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Letter XIII

Deesa, April 21st, 1840.

MY DEAR FATHER,--I received your letter, dated January 18th, about the beginning of this month, while on our march from Mandavie to this place. I see by the papers that the news of the taking of Kelat had readied England, as I find my name mentioned in the "Western Luminary," which came out in this overland. I wrote you last from Curachee, about the beginning or middle of February. We stayed there till the 20th. A few days before we left, Lord Keane and suite arrived, bringing with him Hyder Khan, the captured chief of Ghuzni. While there, Lord Keane presented new colours to the 40th regiment, which we had an opportunity of witnessing. He and all his party have since gone home.

On the 20th, I, with my company under my command, embarked for Mandavie, in Cutch, where we arrived in two days, in Patamars, and waited till the whole regiment came down, which they did by companies, so that it was the 10th of March before we were able to start for this place.

We arrived here on the 4th of this month, pushing on as fast as we could, as the commanding officer was anxious to get the men under cover, on account of the great heat. There was excellent shooting the whole way up; and if it had been the cold season, I should have enjoyed the march amazingly; but it was too hot to venture out. On arrival here we found about three hundred recruits, who had arrived since we went on service, and about fifty of the men we left behind us; also seven new officers. As I have a company under my command I have scarcely had a moment to myself since I have been here; what with fitting and getting the recruits in order, and new clothing the old hands, you have no conception what tedious work it is getting into quarters.

I have bought a very comfortable little bungalo for four hundred rupees. We were promised our full batta on our arrival here; but, although the Bengalees, it is said, received theirs some time ago, yet there is a screw loose, I fear, somewhere in the Bombay, and that it may be some time before we get ours, and that it will not be as much as the Bengalees: so much for being in an inferior Presidency. This is a great disappointment, after our losses on the campaign.

With regard to this place, I have not been long enough in it to form an opinion. Its appearance is decidedly against it, the soil being nothing but a barren sandy desert, with the low hills of the Aravulles to the eastward, running north to the mountain Aboo, the Parnassus of Hindostan. The last week has been oppressive, and hot in the extreme; and this is but the commencement of the hot weather, which I am told will last about six weeks longer, when a very slight monsoon comes on, and lasts at intervals till the end of October, when the cold season commences, which is said to be very pleasant. There is a lot of game here of every description, including lions; and it is one of the best hog-hunting stations in India.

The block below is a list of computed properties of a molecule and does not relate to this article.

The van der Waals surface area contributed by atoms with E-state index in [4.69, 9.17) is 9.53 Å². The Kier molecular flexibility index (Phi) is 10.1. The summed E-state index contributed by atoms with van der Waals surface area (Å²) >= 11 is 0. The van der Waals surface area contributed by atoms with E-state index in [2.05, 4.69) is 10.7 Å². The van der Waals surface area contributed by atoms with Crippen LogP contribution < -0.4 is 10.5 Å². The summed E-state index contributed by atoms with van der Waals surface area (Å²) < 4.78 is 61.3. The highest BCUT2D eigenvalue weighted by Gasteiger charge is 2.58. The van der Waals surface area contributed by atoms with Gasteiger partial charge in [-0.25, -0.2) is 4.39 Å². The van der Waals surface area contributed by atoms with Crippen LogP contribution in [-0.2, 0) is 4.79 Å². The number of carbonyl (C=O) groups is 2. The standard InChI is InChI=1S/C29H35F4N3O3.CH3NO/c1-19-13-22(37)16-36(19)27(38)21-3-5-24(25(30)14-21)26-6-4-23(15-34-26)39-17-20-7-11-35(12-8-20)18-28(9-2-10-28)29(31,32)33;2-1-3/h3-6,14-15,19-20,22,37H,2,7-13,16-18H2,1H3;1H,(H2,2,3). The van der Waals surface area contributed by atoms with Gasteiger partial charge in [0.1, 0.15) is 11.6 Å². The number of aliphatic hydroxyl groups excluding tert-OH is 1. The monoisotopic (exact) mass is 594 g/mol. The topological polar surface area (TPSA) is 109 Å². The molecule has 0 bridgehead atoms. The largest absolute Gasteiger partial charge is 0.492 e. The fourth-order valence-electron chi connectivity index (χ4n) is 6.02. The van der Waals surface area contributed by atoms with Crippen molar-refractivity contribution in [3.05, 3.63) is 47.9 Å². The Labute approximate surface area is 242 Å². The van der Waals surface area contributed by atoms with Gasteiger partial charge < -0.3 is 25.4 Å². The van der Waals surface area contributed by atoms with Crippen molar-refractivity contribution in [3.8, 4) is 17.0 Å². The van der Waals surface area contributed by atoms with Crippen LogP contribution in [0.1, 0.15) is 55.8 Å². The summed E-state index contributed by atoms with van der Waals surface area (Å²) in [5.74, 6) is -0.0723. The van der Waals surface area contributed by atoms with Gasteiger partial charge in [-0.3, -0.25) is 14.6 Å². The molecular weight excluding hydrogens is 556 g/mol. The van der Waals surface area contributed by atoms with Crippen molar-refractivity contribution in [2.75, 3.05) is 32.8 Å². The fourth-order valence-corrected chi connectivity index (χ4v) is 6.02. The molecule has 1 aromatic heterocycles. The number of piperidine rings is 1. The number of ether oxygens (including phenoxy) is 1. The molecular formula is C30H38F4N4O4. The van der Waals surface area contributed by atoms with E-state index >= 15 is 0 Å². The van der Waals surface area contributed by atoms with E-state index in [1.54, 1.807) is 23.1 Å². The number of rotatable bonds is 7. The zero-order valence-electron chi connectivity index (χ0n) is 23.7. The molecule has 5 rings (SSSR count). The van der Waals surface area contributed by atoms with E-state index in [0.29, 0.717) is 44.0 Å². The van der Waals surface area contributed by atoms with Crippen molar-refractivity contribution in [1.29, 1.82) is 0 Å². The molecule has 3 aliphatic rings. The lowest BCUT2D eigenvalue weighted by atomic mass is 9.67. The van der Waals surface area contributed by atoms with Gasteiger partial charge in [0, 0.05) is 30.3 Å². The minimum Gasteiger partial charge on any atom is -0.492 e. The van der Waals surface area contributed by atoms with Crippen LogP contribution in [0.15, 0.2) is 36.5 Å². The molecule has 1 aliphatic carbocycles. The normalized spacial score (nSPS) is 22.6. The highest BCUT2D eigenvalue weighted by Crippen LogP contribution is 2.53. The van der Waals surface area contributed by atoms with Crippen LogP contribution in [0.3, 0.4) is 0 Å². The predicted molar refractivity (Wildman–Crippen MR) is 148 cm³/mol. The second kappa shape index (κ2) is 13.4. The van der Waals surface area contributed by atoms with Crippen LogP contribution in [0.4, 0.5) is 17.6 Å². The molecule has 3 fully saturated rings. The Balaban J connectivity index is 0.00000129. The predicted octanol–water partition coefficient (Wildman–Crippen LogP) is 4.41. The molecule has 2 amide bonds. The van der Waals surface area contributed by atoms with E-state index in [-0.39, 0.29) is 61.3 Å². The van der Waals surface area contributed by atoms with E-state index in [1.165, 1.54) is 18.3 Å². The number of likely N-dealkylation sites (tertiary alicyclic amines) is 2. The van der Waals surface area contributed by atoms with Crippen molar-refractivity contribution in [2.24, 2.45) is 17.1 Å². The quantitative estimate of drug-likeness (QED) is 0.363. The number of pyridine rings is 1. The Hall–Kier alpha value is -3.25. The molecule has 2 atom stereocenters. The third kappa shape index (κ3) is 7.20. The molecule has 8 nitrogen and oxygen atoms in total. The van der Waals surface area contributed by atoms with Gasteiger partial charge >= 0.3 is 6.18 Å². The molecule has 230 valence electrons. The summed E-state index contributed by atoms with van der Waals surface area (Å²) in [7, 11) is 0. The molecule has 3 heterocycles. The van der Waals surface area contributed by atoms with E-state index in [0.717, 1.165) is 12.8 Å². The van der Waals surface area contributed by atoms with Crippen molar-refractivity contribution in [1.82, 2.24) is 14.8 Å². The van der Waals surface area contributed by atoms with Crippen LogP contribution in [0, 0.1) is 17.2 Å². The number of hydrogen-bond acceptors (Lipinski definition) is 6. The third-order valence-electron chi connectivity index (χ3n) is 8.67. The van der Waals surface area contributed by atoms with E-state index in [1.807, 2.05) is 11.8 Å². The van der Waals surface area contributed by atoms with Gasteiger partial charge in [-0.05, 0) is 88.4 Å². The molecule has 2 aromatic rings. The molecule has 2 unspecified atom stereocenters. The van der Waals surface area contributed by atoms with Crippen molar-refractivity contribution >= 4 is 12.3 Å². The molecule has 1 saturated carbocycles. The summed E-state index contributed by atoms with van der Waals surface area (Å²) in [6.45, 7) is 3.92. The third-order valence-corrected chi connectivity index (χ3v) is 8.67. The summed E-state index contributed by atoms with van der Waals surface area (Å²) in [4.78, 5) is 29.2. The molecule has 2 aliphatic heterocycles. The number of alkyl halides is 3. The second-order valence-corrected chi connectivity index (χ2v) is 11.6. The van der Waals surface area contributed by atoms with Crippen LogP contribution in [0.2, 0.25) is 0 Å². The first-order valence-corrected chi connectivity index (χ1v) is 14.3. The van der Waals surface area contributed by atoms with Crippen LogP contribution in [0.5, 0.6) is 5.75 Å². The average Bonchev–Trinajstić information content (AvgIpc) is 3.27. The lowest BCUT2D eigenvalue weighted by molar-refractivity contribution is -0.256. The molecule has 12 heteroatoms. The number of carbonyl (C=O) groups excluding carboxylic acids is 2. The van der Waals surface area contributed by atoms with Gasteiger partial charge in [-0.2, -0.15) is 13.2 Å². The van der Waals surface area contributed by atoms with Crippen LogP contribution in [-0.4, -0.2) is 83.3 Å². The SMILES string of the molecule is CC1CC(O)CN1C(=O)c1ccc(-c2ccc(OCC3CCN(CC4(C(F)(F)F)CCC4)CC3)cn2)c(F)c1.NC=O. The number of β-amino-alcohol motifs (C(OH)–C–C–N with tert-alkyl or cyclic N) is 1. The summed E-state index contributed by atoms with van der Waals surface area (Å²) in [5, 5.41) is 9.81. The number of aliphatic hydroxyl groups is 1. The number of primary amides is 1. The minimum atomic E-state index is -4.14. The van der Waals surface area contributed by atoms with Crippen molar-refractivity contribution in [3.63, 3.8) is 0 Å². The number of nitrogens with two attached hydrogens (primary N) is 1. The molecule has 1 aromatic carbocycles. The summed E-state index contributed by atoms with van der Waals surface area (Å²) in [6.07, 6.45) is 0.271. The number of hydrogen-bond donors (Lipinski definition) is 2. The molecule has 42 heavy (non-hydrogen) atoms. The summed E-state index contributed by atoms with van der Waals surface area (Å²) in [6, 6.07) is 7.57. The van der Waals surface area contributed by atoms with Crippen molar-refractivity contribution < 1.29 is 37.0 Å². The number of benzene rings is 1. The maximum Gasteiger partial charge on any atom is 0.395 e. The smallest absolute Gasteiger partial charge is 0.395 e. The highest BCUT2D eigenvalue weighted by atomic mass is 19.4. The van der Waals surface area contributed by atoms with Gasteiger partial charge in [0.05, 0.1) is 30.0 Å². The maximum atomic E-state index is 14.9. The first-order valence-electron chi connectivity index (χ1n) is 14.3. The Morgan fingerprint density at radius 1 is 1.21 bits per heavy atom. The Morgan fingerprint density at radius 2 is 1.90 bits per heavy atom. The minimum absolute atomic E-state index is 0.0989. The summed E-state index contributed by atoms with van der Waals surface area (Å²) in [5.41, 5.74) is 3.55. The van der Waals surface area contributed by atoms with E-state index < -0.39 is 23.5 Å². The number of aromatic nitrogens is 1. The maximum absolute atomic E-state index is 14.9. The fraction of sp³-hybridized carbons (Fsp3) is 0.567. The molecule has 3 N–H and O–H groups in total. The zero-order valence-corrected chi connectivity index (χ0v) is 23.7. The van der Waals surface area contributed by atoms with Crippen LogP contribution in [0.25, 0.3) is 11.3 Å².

Our men, to the surprise of everybody, were very healthy in the march up; and since they have been here, and not having their knapsacks to carry, knocked off their work in grand style. The men we have brought back with us are well-seasoned, hardy fellows, and I would back them to march against any soldiers in the world.

I suppose you have long ere this received Stisted's letter and mine about Kelat. Colonel Arnold[A] died at Cabool whilst we were there, and was buried with a magnificent military funeral in the Armenian burial-ground.

[Footnote A: Colonel Arnold was in the 10th Hussars at Waterloo, and shot through the body in the charge in which Major Howard, of that regiment, was killed.]

I am sorry to say that, as I predicted, the spear which I took at the storming of Ghuzni has been broken to pieces through the carelessness of my servants. I have, however, the Koran and sword from Kelat; and I think I shall be able to get a matchlock taken at that place,--a very good specimen of the sort of thing I was wounded by; perhaps it may be the identical one. The sword I left in Cutch, in my way up from Mandavie, to be put to rights, as the workmen of that country are the best in India, I will try if I can get another weapon, as a remembrance of Ghuzni. I brought down from Cabool as far as Quettah a very good specimen of the Kyber knife, a very cut-throat sort of instrument, with which every Afghan is armed. I sent it down with my other things through the Bolan Pass, when we turned off to Kelat, and I am sorry to say it was stolen.

You write about old ----: did I never mention him to you? He is here; but was not with us on the campaign, being too unwell when we started. Though not an old man, he is a very old soldier for an Indian, and is nearly worn out: he is anxious to get his discharge at the end of the year, when he will have served his twenty-one years, and be entitled to a decent pension. He is a very straight-forward, blunt, honest old fellow, and when he first joined was a very powerful man, and the best wrestler in the regiment, thereby proving his South Devon blood. He was ----'s servant when I joined, and I was delighted at hearing the South Devon dialect again, which he speaks with so much truth and native elegance that you would imagine he had but just left his native village. There were a great many Devonshire men in the regiment; we lost one, a very fine young man in the Grenadiers, in coming down from Kelat to Cutch Gundava, by the same chest complaint that carried off so many: he was a native of Tiverton.

Well; it is twelve o'clock, and I am afraid I shall be too late for the post; so good bye.

Your affectionate son,